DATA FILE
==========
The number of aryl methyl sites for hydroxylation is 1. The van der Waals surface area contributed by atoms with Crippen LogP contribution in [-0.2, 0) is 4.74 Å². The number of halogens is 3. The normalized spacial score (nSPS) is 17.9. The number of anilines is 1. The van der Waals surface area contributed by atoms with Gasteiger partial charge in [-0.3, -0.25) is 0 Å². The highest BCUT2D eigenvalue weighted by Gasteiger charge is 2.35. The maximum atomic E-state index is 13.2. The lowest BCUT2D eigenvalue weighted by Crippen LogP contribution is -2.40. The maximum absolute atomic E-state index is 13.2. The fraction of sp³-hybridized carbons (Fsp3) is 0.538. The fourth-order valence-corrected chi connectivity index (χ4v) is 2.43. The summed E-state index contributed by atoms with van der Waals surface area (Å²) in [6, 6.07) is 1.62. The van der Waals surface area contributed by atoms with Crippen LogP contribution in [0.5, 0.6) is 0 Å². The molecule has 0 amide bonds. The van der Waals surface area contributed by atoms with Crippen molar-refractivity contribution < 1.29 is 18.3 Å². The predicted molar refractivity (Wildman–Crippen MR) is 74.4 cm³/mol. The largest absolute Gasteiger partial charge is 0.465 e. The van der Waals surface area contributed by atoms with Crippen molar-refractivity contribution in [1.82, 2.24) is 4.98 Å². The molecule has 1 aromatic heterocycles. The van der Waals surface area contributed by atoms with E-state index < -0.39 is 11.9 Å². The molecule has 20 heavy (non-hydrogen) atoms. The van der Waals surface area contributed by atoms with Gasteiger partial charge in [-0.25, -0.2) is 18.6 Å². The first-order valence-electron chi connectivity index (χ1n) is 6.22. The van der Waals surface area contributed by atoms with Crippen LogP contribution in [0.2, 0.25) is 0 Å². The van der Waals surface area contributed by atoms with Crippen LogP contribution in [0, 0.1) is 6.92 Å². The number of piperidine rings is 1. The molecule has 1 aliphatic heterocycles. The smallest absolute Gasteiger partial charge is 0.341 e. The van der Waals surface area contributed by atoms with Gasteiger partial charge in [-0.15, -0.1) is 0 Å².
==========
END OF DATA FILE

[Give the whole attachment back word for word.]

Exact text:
The number of aryl methyl sites for hydroxylation is 1. The van der Waals surface area contributed by atoms with Crippen LogP contribution in [-0.2, 0) is 4.74 Å². The number of halogens is 3. The normalized spacial score (nSPS) is 17.9. The number of anilines is 1. The van der Waals surface area contributed by atoms with Gasteiger partial charge in [-0.3, -0.25) is 0 Å². The highest BCUT2D eigenvalue weighted by Gasteiger charge is 2.35. The maximum atomic E-state index is 13.2. The lowest BCUT2D eigenvalue weighted by Crippen LogP contribution is -2.40. The maximum absolute atomic E-state index is 13.2. The fraction of sp³-hybridized carbons (Fsp3) is 0.538. The fourth-order valence-corrected chi connectivity index (χ4v) is 2.43. The summed E-state index contributed by atoms with van der Waals surface area (Å²) in [6, 6.07) is 1.62. The van der Waals surface area contributed by atoms with Crippen LogP contribution in [0.5, 0.6) is 0 Å². The molecule has 0 amide bonds. The van der Waals surface area contributed by atoms with Crippen molar-refractivity contribution < 1.29 is 18.3 Å². The predicted molar refractivity (Wildman–Crippen MR) is 74.4 cm³/mol. The largest absolute Gasteiger partial charge is 0.465 e. The van der Waals surface area contributed by atoms with Crippen molar-refractivity contribution in [1.82, 2.24) is 4.98 Å². The molecule has 1 aromatic heterocycles. The van der Waals surface area contributed by atoms with E-state index < -0.39 is 11.9 Å². The molecule has 20 heavy (non-hydrogen) atoms. The van der Waals surface area contributed by atoms with Gasteiger partial charge in [-0.25, -0.2) is 18.6 Å². The first-order valence-electron chi connectivity index (χ1n) is 6.22. The van der Waals surface area contributed by atoms with Crippen LogP contribution in [0.2, 0.25) is 0 Å². The van der Waals surface area contributed by atoms with Crippen LogP contribution in [0, 0.1) is 6.92 Å². The number of piperidine rings is 1. The molecule has 1 aliphatic heterocycles. The smallest absolute Gasteiger partial charge is 0.341 e. The van der Waals surface area contributed by atoms with Gasteiger partial charge in [-0.15, -0.1) is 0 Å².